In fact, it’s hard to imagine a scenario where Pinewood would stop being the icon that it is. Since 2010, almost a third of all movies with budgets of more than $100 million have been filmed at a Pinewood studio. In theory, new studios could come in and invest heavily in land and studio facilities, but they would still find it hard to compete with the Pinewood brand. Not only does it have world-class facilities – indoor stages where you can shoot submarine scenes and outdoor stages where you can film beach and ocean scenes – it is connected to an enormous talent pool of engineers, assistants, stunt men and choreographers. Movie makers know that if they rent a Pinewood studio, everything is set up for them to start shooting and there will be no limits placed on their creativity, due to lack of resources or talent. As Pinewood’s previous CEO Ivan Dunleavy noted,

    “Pinewood’s name above the door guarantees you’re going to get this done.”

    Viewed in isolation, some investors might be put off by the amount of debt that Pinewood has and we would not downplay it. However, looking at the bigger picture, we think that its current level of indebtedness is manageable. The cost of keeping the current operations running smoothly is relatively low – $2million per year – and the EBITDA margin, a measure of the company’s operating profitability as a percentage of its total revenue, is 51%. Theoretically then, if the need arose, Pinewood would be able to put expansion plans on hold, leaving it with an abundance of free cash flow, which it could use to reduce its debt. This is not a company that depends on debt to survive, rather it is using debt to grow to meet demand that is already there and looks set to continue as we begin to consume more content online.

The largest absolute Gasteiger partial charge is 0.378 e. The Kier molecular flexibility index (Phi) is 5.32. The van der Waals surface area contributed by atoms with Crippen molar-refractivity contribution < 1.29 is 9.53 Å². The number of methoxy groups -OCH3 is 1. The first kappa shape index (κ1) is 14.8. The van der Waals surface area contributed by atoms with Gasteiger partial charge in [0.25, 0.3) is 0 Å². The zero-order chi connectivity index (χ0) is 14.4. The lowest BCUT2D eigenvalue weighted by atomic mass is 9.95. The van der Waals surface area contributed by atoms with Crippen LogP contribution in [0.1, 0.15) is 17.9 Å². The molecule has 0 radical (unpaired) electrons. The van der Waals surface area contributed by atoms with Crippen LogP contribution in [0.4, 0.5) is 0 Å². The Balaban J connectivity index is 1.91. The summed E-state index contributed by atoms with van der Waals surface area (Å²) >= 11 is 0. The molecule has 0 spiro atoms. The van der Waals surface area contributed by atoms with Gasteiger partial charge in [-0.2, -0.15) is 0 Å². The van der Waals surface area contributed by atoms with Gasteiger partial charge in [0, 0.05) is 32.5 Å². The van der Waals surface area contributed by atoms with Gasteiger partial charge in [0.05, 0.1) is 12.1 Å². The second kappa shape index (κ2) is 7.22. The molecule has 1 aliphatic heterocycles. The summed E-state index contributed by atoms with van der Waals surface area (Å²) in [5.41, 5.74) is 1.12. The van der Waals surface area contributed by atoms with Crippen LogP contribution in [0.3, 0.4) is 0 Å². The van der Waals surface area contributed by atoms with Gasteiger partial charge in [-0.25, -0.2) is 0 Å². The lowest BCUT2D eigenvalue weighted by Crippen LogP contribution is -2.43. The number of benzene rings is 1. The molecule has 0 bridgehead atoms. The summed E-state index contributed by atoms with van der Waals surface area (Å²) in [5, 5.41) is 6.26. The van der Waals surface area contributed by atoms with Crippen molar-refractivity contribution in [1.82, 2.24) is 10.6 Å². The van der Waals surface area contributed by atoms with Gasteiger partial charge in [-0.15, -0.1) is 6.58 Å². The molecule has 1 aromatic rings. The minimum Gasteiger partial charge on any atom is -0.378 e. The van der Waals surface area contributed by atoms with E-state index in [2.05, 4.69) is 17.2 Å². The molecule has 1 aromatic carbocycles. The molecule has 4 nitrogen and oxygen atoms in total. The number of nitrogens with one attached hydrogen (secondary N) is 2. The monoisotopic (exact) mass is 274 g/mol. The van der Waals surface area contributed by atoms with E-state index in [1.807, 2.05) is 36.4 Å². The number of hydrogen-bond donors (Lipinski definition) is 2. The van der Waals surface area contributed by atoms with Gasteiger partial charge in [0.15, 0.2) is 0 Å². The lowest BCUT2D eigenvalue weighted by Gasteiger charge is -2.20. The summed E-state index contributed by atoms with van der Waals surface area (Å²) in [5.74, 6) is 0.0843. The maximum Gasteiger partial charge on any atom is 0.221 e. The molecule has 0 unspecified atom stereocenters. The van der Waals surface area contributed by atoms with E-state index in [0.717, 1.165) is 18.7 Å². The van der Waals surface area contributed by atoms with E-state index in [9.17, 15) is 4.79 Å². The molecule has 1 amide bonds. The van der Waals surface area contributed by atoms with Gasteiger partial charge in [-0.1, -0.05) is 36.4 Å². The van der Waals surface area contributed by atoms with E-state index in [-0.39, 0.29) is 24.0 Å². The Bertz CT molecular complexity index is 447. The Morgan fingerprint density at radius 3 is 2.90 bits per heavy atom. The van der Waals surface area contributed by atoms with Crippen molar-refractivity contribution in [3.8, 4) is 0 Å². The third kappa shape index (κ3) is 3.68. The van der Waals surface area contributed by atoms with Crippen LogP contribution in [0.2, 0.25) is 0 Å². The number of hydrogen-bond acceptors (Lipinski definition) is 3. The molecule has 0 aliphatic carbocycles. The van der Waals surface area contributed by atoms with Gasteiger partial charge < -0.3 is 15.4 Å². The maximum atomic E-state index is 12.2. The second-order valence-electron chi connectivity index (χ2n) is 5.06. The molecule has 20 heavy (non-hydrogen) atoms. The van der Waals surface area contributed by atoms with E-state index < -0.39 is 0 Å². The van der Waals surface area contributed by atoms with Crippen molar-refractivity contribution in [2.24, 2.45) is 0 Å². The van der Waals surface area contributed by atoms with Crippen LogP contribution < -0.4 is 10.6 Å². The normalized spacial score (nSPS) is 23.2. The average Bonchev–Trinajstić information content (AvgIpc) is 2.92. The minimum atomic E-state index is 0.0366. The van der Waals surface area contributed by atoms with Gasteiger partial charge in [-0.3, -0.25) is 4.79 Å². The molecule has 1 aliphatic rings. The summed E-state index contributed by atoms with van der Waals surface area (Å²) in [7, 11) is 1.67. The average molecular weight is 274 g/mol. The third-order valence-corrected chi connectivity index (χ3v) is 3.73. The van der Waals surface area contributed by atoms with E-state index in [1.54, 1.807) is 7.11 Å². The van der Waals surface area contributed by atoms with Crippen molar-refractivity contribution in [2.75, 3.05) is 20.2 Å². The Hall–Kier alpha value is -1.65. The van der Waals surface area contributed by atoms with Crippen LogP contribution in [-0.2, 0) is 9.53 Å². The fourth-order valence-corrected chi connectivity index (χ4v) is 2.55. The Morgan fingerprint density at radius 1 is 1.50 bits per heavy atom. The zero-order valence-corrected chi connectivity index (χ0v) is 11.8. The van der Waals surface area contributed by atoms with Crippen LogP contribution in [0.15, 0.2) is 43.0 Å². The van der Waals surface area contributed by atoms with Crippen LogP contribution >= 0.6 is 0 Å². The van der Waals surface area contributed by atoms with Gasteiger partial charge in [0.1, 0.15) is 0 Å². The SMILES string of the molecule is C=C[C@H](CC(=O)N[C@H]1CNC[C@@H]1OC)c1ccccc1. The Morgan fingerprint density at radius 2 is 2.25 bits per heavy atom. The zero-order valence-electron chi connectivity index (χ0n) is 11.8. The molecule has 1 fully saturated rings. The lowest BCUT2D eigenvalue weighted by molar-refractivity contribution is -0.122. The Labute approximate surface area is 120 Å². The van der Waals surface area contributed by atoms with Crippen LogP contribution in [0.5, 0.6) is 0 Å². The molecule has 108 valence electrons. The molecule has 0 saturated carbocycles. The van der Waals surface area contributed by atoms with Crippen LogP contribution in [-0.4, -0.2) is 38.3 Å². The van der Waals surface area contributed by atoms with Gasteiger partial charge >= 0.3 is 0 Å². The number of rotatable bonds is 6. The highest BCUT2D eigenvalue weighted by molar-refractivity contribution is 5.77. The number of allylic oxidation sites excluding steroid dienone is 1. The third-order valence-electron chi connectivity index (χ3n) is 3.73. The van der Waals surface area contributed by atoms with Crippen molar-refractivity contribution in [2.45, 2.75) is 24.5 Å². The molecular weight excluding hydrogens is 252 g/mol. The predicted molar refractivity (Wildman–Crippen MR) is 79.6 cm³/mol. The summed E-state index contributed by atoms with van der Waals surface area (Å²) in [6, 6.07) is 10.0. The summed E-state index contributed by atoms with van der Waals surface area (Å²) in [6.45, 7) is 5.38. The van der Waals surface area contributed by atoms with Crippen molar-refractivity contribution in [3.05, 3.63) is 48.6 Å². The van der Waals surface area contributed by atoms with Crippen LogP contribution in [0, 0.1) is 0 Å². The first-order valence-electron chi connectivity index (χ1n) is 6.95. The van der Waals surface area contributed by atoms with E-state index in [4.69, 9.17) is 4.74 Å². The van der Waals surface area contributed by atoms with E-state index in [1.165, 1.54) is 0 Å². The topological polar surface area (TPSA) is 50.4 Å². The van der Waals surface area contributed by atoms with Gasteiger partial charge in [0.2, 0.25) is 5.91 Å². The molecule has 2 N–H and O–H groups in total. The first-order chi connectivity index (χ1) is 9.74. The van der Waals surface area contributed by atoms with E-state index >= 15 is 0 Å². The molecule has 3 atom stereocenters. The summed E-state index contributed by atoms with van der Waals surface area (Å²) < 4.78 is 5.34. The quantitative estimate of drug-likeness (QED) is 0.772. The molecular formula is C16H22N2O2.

As for this movie’s director, the asset managers Aermont Capital have been overseeing Pinewood since taking it private in 2016. Under Aermont’s watch, Pinewood has systematically been editing out non-core, and less profitable, activities such as organising concerts, brokering for production insurance and producing its own film and TV content. By focusing on its core capabilities, providing world-class infrastructure and services for blockbusters, we believe Pinewood is set to be centre stage in the film and TV industry for many years to come.

  5. Important Information and Risk Factors

    The views expressed in this blog should not be considered as advice or a recommendation to buy, sell or hold a particular investment. Some of the views expressed are not necessarily those of Baillie Gifford. Investment markets and conditions can change rapidly, therefore the views expressed should not be taken as statements of fact nor should reliance be placed on them when making investment decisions. This blog contains information on investments which does not constitute independent investment research. Accordingly, it is not subject to the protections afforded to independent research and Baillie Gifford and its staff may have dealt in the investments concerned.

    This communication was produced and approved in November 2018 and has not been updated subsequently. It represents views held at the time of writing and may not reflect current thinking.

    Investment markets can go down as well as up and market conditions can change rapidly. Bonds issued by companies and governments may be adversely affected by changes in interest rates, expectations of inflation and a decline in the creditworthiness of the bond issuer. The issuers of bonds in which the Fund invests may not be able to pay the bond income as promised or could fail to repay the capital amount.

    Baillie Gifford & Co Limited is authorised and regulated by the Financial Conduct Authority (FCA). Issued by Baillie Gifford & Co Limited.  This does not in any way constitute investment advice.